Both the pejorative and the neutral conceptions of ideology have symmetrical advantages and difficulties: each is better at dealing with the problems created by the other. Neutral conceptions of ideology are attractive preciselybecause they seem nonjudgmental: By noting the existence of different and conflicting ways of understanding the social world and their relationships to people’s historical and social situation, neutral conceptions appear to embrace the detached objectivity of the social scientist or the fairness and openness of liberal inquiry. The great advantage of pejorative conceptions, on the other hand, is that they are more compatible with the reasons why people have traditionally been interested in developing a theory of ideology: a concern with how people are led to believe in false or unjust things, and how people’s ways of thinking contribute to or sustain injustice. By their own terms, neutral conceptions of ideology prevent the analyst from focusing on these issues, or force her to do so either unwittingly or sub rosa.
In fact, conceptions of ideology that claim to be neutral usually cannot retain their neutrality for very long. A scrupulously neutral approach to conflicting ideologies would make it impossible for the analyst to pronounce one as accurate and another as distorted. The analyst could not even report that each side has grasped part of the truth, for this would mean that the view of the opposite side is to that extent false and distorted. She would simply have to report that the two ways of understanding social reality disagree and to describe the terms of their disagreement. Even then, it may often prove extremely difficult to articulate the nature of this disagreement in a neutral fashion–that is, without ascribing truth or falsity to one side or the other–because of the interpretive character of judgments about social conditions.
Furthermore, a perfectly neutral conception would make it impossible for the analyst to explain how particular beliefs lead to oppression or injustice, for oppression and injustice are themselves contested terms between competing ideologies. Judgments about what is unjust and oppressive (and to whom) look very different from the perspective of different conceptions of social reality. Indeed, these are the very sorts of questions about which competing ideologies disagree most heatedly. The question of whether and to what extent blacks in America are treated unjustly, for example, looks very different to members of the Nation of Islam and the Ku Klux Klan.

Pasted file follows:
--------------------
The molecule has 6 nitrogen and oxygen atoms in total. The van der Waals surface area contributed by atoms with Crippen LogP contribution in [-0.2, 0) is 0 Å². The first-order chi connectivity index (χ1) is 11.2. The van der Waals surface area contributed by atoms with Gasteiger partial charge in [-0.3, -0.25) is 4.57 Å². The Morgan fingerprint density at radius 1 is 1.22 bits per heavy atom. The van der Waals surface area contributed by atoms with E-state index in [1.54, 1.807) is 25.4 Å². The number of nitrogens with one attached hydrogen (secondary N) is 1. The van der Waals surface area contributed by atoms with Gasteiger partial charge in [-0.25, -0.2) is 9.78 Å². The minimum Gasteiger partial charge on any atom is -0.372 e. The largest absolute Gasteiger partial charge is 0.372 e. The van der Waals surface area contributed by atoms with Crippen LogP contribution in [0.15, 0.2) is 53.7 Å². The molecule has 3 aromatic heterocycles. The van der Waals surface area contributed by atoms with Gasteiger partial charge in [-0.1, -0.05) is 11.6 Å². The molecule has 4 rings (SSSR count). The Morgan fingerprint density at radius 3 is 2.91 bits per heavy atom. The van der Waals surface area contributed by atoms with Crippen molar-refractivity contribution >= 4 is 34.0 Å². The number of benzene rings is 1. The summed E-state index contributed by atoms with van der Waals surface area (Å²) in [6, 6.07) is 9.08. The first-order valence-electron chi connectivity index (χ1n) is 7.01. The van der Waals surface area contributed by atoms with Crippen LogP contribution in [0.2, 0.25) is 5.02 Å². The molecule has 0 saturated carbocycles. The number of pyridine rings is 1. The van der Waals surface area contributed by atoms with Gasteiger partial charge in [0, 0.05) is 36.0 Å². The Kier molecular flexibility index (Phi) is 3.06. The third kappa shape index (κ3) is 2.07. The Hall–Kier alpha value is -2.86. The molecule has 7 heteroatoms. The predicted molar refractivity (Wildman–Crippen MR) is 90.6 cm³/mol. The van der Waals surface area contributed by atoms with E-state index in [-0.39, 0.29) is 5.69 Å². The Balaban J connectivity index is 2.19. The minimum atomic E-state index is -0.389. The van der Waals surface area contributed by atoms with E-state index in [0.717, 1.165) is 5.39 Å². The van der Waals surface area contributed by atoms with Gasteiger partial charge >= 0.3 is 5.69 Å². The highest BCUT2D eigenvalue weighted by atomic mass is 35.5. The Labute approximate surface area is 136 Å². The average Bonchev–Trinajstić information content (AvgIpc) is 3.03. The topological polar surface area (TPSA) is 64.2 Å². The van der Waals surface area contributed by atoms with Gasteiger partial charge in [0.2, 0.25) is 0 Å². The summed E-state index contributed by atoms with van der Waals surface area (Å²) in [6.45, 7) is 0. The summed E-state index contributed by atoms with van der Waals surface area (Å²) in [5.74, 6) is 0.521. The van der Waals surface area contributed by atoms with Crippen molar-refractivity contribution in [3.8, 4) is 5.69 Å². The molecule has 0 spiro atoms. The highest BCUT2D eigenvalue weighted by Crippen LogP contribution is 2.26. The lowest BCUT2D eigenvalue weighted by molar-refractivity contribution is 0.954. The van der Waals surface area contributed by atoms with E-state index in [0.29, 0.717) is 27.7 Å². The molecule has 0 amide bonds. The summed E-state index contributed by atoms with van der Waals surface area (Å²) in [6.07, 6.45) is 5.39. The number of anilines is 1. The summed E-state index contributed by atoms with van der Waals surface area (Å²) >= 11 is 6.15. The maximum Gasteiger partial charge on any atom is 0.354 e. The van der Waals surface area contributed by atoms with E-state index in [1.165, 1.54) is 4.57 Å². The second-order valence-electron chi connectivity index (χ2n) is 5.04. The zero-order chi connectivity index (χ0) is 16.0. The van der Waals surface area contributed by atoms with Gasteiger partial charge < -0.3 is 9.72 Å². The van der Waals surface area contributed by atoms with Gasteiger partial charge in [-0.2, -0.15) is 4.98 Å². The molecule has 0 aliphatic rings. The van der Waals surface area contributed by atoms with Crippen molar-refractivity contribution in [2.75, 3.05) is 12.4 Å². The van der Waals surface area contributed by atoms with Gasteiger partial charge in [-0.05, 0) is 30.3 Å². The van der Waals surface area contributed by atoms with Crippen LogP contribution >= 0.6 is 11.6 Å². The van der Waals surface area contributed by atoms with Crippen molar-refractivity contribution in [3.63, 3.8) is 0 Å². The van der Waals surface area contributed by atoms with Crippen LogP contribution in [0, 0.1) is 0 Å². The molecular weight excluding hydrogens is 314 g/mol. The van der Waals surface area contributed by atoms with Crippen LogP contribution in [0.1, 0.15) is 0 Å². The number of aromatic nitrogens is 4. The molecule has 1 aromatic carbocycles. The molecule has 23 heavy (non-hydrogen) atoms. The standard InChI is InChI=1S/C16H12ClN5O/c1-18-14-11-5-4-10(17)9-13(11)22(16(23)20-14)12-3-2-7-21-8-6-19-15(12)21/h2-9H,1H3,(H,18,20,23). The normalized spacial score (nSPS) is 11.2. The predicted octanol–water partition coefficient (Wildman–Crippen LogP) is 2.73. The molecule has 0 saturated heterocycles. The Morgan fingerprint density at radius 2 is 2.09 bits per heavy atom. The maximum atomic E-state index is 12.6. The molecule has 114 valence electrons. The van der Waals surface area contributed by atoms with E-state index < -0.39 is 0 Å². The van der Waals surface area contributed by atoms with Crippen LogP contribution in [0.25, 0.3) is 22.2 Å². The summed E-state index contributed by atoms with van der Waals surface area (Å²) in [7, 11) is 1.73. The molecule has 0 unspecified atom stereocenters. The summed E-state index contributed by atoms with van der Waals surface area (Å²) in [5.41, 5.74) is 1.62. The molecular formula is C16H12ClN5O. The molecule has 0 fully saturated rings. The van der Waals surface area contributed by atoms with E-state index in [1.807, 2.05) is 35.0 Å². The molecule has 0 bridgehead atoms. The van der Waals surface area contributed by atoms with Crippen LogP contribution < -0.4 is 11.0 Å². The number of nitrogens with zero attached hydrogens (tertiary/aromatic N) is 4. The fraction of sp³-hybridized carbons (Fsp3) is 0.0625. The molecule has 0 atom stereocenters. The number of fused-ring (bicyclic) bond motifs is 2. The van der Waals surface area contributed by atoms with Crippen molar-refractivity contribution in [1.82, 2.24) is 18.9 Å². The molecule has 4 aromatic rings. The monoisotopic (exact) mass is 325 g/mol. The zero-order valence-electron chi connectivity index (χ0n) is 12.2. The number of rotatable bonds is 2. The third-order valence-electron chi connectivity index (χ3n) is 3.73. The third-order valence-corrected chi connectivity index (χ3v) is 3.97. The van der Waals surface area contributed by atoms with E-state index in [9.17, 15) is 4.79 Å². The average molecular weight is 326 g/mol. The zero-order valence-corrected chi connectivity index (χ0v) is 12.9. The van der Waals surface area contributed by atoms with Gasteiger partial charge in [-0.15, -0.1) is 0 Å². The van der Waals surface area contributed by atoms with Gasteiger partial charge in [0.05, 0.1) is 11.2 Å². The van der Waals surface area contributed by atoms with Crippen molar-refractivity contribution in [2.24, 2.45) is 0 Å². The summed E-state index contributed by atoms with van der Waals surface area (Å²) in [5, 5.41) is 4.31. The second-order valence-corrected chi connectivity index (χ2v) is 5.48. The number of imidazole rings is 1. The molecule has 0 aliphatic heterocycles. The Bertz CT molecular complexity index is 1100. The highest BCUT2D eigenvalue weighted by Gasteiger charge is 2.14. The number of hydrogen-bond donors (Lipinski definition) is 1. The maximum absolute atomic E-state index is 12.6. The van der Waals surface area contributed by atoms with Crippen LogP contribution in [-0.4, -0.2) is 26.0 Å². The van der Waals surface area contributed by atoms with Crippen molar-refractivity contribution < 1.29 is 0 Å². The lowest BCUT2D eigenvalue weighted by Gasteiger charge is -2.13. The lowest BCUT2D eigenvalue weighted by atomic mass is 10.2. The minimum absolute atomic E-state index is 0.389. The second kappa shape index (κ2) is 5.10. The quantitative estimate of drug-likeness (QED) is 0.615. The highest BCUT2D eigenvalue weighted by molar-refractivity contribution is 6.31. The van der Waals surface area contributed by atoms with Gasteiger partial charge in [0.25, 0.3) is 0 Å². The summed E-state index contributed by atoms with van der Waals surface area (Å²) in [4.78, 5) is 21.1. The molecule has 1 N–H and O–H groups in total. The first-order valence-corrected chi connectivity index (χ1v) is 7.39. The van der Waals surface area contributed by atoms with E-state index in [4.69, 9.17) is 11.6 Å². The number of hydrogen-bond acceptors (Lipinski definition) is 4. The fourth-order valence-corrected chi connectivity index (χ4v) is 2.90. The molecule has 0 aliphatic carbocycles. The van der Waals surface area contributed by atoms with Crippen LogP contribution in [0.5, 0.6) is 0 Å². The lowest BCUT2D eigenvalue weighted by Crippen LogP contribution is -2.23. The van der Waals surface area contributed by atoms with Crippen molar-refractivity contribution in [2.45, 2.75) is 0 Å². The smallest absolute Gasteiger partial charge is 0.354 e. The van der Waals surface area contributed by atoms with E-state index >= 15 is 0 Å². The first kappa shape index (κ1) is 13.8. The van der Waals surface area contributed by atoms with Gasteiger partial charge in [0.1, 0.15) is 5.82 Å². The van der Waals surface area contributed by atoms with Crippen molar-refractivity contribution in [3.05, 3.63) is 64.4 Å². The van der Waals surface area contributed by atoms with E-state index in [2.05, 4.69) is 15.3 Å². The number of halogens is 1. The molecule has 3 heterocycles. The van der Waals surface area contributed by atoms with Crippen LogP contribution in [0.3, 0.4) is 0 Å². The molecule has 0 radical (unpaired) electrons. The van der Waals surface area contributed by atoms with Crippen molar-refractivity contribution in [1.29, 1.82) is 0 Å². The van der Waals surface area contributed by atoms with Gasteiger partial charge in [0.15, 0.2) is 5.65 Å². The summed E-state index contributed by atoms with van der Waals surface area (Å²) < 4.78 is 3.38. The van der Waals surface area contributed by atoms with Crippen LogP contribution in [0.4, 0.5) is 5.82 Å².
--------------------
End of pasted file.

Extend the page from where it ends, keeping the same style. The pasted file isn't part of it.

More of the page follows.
This places the neutral theorist of ideology in a difficult position. Describing the effects of competing ideologies becomes virtually impossible if true neutrality is to be retained. Karl Mannheim, for example, attempted to show that competing ideologies had comparative advantages and disadvantages. Mannheim argued that traditional conservatives could see things about social reality that liberals could not understand as easily, and vice versa. But this approach assumes a perspective from which things are understood correctly and one from which they are understood incorrectly, and this leads us back to a distinction between truth and ideology that is characteristic of the pejorative conception. In the same way, a scrupulously neutral conception makes it difficult to articulate how particular ways of thinking sustain unjust power or are self-serving. These descriptions implicitly rely on conceptions of what is socially real and what is just, conceptions that cannot be neutral with regard tocompeting ways of understanding the social world.
Thus, although Mannheim’s broadest conception of ideology, which he calls a total conception, begins as a nonevaluative study of the forms of thought of a given age, it quickly becomes evaluative and normative. Mannheim recognized this fact explicitly: The “diagnosi[s] of [the thought of] an epoch,” he argued, “though it may begin non-evaluatively, will not long remain so.” The ideological analyst will “be forced eventually to assume an evaluative position” because of the evaluative nature of historical understanding: “History is unintelligible unless certain of its aspects are emphasized in contrast to others.” A fortiori, if one hopes to understand historical phenomena like oppression or domination, evaluative judgments become unavoidable.